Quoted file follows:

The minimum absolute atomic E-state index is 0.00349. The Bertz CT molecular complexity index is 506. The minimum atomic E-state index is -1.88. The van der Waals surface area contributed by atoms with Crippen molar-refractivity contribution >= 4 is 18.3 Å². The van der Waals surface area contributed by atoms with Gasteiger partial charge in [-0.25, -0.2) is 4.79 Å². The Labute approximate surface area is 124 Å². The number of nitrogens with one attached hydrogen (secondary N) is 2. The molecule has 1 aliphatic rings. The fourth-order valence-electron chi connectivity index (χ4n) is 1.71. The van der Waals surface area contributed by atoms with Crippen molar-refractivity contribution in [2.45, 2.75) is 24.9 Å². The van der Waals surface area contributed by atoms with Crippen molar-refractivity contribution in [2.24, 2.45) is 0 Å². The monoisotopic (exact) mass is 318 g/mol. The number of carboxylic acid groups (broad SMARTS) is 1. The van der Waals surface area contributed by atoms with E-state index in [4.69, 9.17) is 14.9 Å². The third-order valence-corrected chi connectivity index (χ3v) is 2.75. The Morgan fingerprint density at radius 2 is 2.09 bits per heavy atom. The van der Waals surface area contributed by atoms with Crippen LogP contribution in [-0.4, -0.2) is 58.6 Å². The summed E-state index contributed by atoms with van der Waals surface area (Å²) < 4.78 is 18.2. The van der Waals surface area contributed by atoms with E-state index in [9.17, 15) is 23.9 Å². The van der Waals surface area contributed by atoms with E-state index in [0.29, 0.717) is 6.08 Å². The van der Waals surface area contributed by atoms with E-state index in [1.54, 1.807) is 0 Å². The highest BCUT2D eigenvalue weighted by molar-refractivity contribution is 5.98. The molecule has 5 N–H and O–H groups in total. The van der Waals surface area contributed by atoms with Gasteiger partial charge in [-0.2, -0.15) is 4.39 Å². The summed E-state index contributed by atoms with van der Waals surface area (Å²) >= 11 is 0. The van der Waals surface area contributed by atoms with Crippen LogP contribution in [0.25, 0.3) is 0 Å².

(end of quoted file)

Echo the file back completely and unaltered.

The minimum absolute atomic E-state index is 0.00349. The Bertz CT molecular complexity index is 506. The minimum atomic E-state index is -1.88. The van der Waals surface area contributed by atoms with Crippen molar-refractivity contribution >= 4 is 18.3 Å². The van der Waals surface area contributed by atoms with Gasteiger partial charge in [-0.25, -0.2) is 4.79 Å². The Labute approximate surface area is 124 Å². The number of nitrogens with one attached hydrogen (secondary N) is 2. The molecule has 1 aliphatic rings. The fourth-order valence-electron chi connectivity index (χ4n) is 1.71. The van der Waals surface area contributed by atoms with Crippen molar-refractivity contribution in [2.45, 2.75) is 24.9 Å². The van der Waals surface area contributed by atoms with Crippen molar-refractivity contribution in [2.24, 2.45) is 0 Å². The monoisotopic (exact) mass is 318 g/mol. The number of carboxylic acid groups (broad SMARTS) is 1. The van der Waals surface area contributed by atoms with E-state index in [4.69, 9.17) is 14.9 Å². The third-order valence-corrected chi connectivity index (χ3v) is 2.75. The Morgan fingerprint density at radius 2 is 2.09 bits per heavy atom. The van der Waals surface area contributed by atoms with Crippen LogP contribution in [-0.4, -0.2) is 58.6 Å². The summed E-state index contributed by atoms with van der Waals surface area (Å²) < 4.78 is 18.2. The van der Waals surface area contributed by atoms with E-state index in [9.17, 15) is 23.9 Å². The van der Waals surface area contributed by atoms with E-state index in [0.29, 0.717) is 6.08 Å². The van der Waals surface area contributed by atoms with E-state index in [1.54, 1.807) is 0 Å². The highest BCUT2D eigenvalue weighted by molar-refractivity contribution is 5.98. The molecule has 5 N–H and O–H groups in total. The van der Waals surface area contributed by atoms with Gasteiger partial charge in [-0.2, -0.15) is 4.39 Å². The summed E-state index contributed by atoms with van der Waals surface area (Å²) >= 11 is 0. The van der Waals surface area contributed by atoms with Crippen LogP contribution in [0.25, 0.3) is 0 Å².